Horror-Wood Blog-a-Thon: E.T. The Extra-Terrestrial
Posted by moviebuffmel90
I’m surprised to say not one person has thought of the idea of Steven Spielberg’s E.T. being suited as a movie for Halloween. Yeah it has elements that make it the perfect movie for kids and family but when you really start to look at it, it does have the feeling of being a movie to pop on during the spooky season. After all, the iconic fly over the moon shot has to feel at least exciting yet Halloween-ish. Now granted, its not because there’s a scene where trick or treating is involved but the whole movie from tone to narrative wise feels perfect for the season. Don’t believe me? Let’s break it down a bit.
We have the opening scene when E.T.’s kind arrives on Earth. Its played up for wonder with an eerie tone. Its interesting to see visitors from another planet but at the same time, it feels unsettling. The fact that the creatures are kept in the shadows and there’s not a single spoken word of dialogue makes this opening intense but with awe. Sure they are not here for an invasion but are more like intergalactic botanists that have who knows how many alien plants collected. But even then, we don’t know if they are good or just examining the planet for a possible invasion.
Anyway, the aliens leave when a group of people come close by but unfortunately one of them gets left behind. It seeks refuge in a nearby town where in a nearby home, a 10-year-old boy named Elliot is really having a tough time. His sister Gertie is mischievous yet simple minded and his older brother Michael likes to make fun of him of lot. Worse, they are going through a huge divorce with their parents and its effecting everyone. The idea of someone being young at that age and having a hard time coping with an issue like that can be really tough. In short, Elliot’s life is a mess.
But sure enough, he starts noticing that something other than a coyote exists in his backyard and this is when things get really good. Again, the build-up to E.T.’s reveal is genus. All we get are hands and shadows that again make us wonder if this being from outer space is here for explore or a danger. Well, as you can imagine, it turns out he’s not a bad being after all but there is that sense that we don’t know what to expect from him. Sure he’s kind-hearted but with the ability to levitate objects mentally, bring flowers back to life and connect through other people it only makes you wonder what does he use these abilities for. It adds to the mystery while not demystifying it too much.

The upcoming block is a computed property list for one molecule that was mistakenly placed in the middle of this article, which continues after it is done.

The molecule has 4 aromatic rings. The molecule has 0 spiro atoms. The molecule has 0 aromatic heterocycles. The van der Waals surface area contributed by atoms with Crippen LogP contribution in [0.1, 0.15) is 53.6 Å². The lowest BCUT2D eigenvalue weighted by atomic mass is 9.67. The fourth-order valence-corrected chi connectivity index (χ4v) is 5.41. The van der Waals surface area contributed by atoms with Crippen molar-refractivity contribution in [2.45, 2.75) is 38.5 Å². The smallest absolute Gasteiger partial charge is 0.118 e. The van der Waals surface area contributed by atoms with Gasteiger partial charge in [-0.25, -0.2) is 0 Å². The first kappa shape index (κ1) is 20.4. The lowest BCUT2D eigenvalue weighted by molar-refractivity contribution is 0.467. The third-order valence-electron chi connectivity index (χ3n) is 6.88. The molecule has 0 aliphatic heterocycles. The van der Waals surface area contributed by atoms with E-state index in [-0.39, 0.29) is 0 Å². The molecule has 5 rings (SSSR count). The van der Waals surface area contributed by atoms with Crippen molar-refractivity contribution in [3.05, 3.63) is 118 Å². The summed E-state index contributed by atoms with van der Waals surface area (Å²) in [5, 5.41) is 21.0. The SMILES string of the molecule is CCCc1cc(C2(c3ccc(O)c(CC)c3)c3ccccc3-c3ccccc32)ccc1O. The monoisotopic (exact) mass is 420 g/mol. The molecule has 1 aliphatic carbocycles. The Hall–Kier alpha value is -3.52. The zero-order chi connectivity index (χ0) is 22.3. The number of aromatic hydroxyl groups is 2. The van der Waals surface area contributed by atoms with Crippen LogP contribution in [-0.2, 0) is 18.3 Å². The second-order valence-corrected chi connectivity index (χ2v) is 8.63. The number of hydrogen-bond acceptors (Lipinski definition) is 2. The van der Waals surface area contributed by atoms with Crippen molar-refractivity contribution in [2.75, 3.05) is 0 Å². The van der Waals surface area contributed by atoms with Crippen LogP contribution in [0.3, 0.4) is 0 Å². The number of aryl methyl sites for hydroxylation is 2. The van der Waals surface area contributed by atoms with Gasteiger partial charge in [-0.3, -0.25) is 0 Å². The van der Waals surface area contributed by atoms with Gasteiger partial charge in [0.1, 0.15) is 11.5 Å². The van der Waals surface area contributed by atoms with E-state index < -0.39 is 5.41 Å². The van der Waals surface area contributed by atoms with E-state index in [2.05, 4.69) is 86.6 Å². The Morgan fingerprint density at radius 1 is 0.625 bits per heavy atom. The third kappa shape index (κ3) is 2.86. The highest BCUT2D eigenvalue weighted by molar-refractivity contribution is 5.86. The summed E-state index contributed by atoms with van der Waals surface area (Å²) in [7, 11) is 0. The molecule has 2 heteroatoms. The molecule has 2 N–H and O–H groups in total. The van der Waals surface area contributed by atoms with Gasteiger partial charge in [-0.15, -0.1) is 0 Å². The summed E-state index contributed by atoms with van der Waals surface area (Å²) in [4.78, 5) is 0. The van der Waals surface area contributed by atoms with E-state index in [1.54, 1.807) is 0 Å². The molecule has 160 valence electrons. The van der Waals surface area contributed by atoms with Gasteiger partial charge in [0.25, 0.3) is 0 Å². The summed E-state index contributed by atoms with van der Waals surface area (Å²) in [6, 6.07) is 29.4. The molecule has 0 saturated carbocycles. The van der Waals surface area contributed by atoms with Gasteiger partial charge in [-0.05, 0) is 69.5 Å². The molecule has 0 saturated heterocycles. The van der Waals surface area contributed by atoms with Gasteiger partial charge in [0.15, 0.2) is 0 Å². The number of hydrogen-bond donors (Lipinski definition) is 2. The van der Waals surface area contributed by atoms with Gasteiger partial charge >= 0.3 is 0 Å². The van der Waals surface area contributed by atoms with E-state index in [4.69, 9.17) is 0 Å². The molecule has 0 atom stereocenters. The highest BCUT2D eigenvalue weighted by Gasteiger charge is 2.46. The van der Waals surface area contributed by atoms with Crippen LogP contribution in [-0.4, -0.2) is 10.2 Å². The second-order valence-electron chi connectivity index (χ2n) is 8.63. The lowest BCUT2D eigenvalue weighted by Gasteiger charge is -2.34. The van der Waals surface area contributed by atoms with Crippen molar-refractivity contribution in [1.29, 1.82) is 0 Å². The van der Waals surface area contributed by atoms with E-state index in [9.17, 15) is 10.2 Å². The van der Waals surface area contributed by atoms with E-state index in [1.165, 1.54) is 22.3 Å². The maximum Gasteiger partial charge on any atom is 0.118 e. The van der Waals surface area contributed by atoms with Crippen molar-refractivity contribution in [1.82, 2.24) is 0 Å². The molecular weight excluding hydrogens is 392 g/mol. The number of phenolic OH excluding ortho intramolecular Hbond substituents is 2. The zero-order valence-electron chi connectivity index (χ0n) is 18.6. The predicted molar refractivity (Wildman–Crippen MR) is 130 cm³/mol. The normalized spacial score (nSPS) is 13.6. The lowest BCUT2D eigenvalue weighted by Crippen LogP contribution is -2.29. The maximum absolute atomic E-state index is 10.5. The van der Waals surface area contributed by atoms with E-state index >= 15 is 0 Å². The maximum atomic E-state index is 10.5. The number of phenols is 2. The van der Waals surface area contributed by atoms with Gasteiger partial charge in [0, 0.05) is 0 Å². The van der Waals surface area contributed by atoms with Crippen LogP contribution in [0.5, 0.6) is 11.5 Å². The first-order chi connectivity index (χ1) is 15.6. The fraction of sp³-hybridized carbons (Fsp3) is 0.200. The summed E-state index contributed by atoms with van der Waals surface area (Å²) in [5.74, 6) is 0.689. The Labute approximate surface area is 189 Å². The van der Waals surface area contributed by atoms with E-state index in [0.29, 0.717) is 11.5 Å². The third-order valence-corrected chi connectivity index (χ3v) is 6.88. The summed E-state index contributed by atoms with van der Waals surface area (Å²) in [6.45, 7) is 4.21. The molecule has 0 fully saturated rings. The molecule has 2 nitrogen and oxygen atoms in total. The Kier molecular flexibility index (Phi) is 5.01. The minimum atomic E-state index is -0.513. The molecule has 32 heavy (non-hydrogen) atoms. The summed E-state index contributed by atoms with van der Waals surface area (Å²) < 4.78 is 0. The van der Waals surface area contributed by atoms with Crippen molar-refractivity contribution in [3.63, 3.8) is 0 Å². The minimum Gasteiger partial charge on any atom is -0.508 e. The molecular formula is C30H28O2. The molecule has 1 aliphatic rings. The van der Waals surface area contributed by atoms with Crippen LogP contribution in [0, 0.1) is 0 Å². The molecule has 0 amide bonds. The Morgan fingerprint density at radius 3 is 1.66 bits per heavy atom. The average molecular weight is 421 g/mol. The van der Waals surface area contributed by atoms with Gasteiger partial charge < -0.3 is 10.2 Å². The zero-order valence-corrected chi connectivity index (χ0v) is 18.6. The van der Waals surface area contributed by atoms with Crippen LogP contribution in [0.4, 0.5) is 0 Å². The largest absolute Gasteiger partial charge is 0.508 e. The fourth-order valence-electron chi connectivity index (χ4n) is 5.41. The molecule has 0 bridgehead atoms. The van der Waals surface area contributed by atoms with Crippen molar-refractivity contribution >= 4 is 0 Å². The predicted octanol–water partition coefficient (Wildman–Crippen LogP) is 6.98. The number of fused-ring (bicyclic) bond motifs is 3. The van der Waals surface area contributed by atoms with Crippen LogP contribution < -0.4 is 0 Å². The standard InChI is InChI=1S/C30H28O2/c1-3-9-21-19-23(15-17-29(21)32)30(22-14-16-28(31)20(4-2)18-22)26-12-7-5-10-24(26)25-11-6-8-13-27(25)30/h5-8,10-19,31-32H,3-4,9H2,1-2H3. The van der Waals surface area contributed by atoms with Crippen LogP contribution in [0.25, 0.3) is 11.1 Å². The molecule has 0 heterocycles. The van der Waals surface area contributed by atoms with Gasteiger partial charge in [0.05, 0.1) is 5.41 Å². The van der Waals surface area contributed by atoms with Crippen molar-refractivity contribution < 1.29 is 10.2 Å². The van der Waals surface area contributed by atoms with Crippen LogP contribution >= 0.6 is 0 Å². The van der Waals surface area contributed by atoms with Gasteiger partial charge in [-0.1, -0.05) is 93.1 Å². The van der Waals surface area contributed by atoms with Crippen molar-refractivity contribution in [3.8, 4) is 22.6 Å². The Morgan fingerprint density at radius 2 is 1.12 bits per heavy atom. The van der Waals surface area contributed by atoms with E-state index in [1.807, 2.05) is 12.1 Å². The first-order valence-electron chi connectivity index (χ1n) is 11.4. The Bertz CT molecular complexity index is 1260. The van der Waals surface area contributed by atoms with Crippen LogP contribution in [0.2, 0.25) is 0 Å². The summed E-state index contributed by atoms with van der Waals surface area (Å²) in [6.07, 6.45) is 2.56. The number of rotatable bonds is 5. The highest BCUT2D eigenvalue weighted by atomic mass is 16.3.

The real monsters are the human characters. E.T. is plopped in a world with troubled families and scientists that are fascinated with the discovery and will go as far to entrap a house just to study him. The scene where a group of government agents dressed as astronauts that “quarantine” Elliot’s house is one of the most scariest moments I’ve seen in a family film. The idea of being safe in your own home and have it invaded by your own people (let alone, the government) is a really frightening image and always freaked me out as a kid.
Its funny how Steven Spielberg originally wanted to do a sci-fi horror where a group of aliens terrorize a farm but elements of it changed when he felt that it would be interesting if the aliens were really explorers. Either way, that change was for the best seeing how many invader movies the 1980s would later get. E.T. maybe sweet and heartwarming but it knows when to ground itself into reality while also taking some risks along the way. Its not shy to kill off a character or even afraid to place of heroes in danger. The fact that these kids have no idea how to watch after a 6 foot alien is interesting yet frightening. How would you know its come to make peace or how do you know it arrived to make war? It only adds to the mystery to the character.